Focusing On The Music At The Expense Of The Listener. Welcome To Radio

I’ve known about 101.9 Dawg FM since it launched a few years ago, but for one reason or another I’d never tuned in to check it out until yesterday even though the idea of a full-time blues station sounded like one of the best things in the world to me. Suffice it to say, after only half an hour I was jealous of the good folks in Ottawa and thankful for online streaming.

The sound is mostly all blues music with a few more well known tunes that could be considered blues rock thrown in here and there to hopefully grab the wider audience of dial scanners looking to hear something they know. Why is there nothing else on the radio in Canada that sounds like this? I know a blues station in every market likely wouldn’t work, but there only being one of them in the entire country is pretty strange. It would take a bit of thought and some planning, but I’m sure a blues station could do ok in a few cities.

Wow Steve, you’re being very kind to a radio station. Are you ok?

Hang on, I’m getting there. This is radio, you know we can’t have nice things. And since we can’t have nice things, why wouldn’t my new favourite radio station up and do something stupid right around the time I start listening?

Bernard said the station will start focussing more on the music.
“We want to focus more on the music, less talking. We want this radio station to be known as a music-centric station, we are Canada’s only blues-formatted, full-time dedicated station.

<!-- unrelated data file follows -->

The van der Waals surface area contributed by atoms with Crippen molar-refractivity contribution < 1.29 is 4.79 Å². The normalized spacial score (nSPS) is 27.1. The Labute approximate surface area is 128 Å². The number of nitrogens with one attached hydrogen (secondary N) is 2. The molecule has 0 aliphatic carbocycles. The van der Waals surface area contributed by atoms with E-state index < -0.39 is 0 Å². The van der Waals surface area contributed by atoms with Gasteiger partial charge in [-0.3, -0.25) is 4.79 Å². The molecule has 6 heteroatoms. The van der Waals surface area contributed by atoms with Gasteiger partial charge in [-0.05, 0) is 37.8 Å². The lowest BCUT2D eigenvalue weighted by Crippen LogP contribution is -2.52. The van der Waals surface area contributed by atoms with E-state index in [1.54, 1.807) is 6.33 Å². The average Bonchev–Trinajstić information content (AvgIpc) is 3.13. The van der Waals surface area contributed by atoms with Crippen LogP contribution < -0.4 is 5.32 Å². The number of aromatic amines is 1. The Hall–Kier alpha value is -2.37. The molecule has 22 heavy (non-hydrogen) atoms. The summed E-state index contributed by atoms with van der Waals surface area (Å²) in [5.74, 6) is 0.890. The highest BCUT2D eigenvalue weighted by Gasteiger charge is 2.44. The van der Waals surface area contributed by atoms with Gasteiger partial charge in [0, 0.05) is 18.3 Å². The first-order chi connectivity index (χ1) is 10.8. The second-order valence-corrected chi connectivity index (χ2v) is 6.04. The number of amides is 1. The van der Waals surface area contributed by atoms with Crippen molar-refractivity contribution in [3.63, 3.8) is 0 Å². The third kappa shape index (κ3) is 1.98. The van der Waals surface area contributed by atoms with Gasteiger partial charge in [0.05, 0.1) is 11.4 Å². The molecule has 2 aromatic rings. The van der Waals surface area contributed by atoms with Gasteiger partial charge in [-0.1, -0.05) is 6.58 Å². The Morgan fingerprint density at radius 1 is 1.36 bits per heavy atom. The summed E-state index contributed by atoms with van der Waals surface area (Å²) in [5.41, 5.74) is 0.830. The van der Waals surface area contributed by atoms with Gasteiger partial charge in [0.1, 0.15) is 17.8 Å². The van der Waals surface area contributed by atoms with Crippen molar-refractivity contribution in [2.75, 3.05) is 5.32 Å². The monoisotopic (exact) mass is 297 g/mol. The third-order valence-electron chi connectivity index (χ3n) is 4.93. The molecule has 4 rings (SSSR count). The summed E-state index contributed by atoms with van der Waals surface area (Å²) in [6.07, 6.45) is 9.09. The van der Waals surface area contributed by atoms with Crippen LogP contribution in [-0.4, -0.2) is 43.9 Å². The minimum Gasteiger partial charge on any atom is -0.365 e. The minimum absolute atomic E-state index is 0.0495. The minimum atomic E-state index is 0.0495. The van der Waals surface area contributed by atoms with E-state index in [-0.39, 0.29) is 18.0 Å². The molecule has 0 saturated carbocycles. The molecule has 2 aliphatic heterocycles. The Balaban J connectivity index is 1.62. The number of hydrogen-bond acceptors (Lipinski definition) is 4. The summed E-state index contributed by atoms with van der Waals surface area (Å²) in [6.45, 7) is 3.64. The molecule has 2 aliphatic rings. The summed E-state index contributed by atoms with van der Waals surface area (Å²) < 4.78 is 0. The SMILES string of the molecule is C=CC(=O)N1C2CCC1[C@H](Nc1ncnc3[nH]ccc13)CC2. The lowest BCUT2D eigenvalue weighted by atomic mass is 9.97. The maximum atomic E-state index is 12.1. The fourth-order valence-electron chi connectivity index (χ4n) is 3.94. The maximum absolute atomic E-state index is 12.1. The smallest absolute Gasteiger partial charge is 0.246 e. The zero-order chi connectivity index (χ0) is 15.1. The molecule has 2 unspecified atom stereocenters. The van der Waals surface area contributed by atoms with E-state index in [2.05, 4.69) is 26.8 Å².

“To that end we want more music that is focused on the genre so that is why these changes have been put in place,” he said.
“The overall direction of the shows we feel was in need of an overhaul to affect the more music content that we do want. Unfortunately, it meant letting these two guys go,” he said.

“These two guys” are morning host Dylan Black and afternoon host J-Man, who had both been with the station since it signed on.

I guess that’s why even though I was loving the music yesterday afternoon, I couldn’t shake the feeling that something wasn’t quite right. The DJ, who’s name I either didn’t catch or was never spoken, seemed very unremarkable. He sounded a bit like he didn’t know the music at all and was just trying to fake his way through the shift he was covering. If that’s what focusing on the music means and let’s face it, it usually does, then Dawg just lost a couple of points in my eyes.

I have no idea if Black and J-Man were any good, but if they were canned in order to “focus on the music,” they likely were. Radio has a long and storied history of firing talented broadcasters with personality and interesting stories to tell.

There’s nothing wrong with focusing on the music. We all want more music. But any station, especially one with a format like blues which is going to be unfamiliar to the majority of potential listeners, needs hooks to keep people interested. There needs to be somebody there to explain why this song I’ve never heard is important. Why should I care about this guy who plays a guitar? What makes him different than the guy who played guitar on the song before him? Faceless robots who’s only job is throwing it to the traffic report can’t make the connection that’s needed to make listeners feel like they’re part of the experience. And once you don’t feel like you’re part of the experience, all that’s left is an iPod with commercials, and nobody wants or needs one of those.

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